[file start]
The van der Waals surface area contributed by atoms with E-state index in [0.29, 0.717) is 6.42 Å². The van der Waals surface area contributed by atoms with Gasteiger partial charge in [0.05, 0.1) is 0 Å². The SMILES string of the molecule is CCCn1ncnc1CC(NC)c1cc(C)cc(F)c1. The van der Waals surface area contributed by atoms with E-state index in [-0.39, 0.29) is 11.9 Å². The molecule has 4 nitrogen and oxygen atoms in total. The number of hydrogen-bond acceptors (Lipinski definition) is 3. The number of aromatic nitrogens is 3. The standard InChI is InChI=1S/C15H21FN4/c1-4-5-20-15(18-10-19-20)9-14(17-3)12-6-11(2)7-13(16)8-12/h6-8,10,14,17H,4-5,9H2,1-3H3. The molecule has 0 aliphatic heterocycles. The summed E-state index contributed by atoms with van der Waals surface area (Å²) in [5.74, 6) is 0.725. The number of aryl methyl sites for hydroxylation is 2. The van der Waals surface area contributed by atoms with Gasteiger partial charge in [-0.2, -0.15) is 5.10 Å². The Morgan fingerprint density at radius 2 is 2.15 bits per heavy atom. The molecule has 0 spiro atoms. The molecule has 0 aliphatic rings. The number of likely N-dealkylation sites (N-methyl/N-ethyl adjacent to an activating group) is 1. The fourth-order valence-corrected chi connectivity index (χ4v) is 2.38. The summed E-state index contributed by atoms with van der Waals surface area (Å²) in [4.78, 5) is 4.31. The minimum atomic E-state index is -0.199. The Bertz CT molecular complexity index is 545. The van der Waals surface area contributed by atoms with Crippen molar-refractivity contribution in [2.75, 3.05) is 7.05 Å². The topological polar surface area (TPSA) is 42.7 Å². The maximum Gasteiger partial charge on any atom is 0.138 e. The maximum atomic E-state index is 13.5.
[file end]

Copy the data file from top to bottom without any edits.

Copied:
The van der Waals surface area contributed by atoms with E-state index in [0.29, 0.717) is 6.42 Å². The van der Waals surface area contributed by atoms with Gasteiger partial charge in [0.05, 0.1) is 0 Å². The SMILES string of the molecule is CCCn1ncnc1CC(NC)c1cc(C)cc(F)c1. The van der Waals surface area contributed by atoms with E-state index in [-0.39, 0.29) is 11.9 Å². The molecule has 4 nitrogen and oxygen atoms in total. The number of hydrogen-bond acceptors (Lipinski definition) is 3. The number of aromatic nitrogens is 3. The standard InChI is InChI=1S/C15H21FN4/c1-4-5-20-15(18-10-19-20)9-14(17-3)12-6-11(2)7-13(16)8-12/h6-8,10,14,17H,4-5,9H2,1-3H3. The molecule has 0 aliphatic heterocycles. The summed E-state index contributed by atoms with van der Waals surface area (Å²) in [5.74, 6) is 0.725. The number of aryl methyl sites for hydroxylation is 2. The van der Waals surface area contributed by atoms with Gasteiger partial charge in [-0.2, -0.15) is 5.10 Å². The Morgan fingerprint density at radius 2 is 2.15 bits per heavy atom. The molecule has 0 spiro atoms. The molecule has 0 aliphatic rings. The number of likely N-dealkylation sites (N-methyl/N-ethyl adjacent to an activating group) is 1. The fourth-order valence-corrected chi connectivity index (χ4v) is 2.38. The summed E-state index contributed by atoms with van der Waals surface area (Å²) in [4.78, 5) is 4.31. The minimum atomic E-state index is -0.199. The Bertz CT molecular complexity index is 545. The van der Waals surface area contributed by atoms with Crippen molar-refractivity contribution in [2.75, 3.05) is 7.05 Å². The topological polar surface area (TPSA) is 42.7 Å². The maximum Gasteiger partial charge on any atom is 0.138 e. The maximum atomic E-state index is 13.5.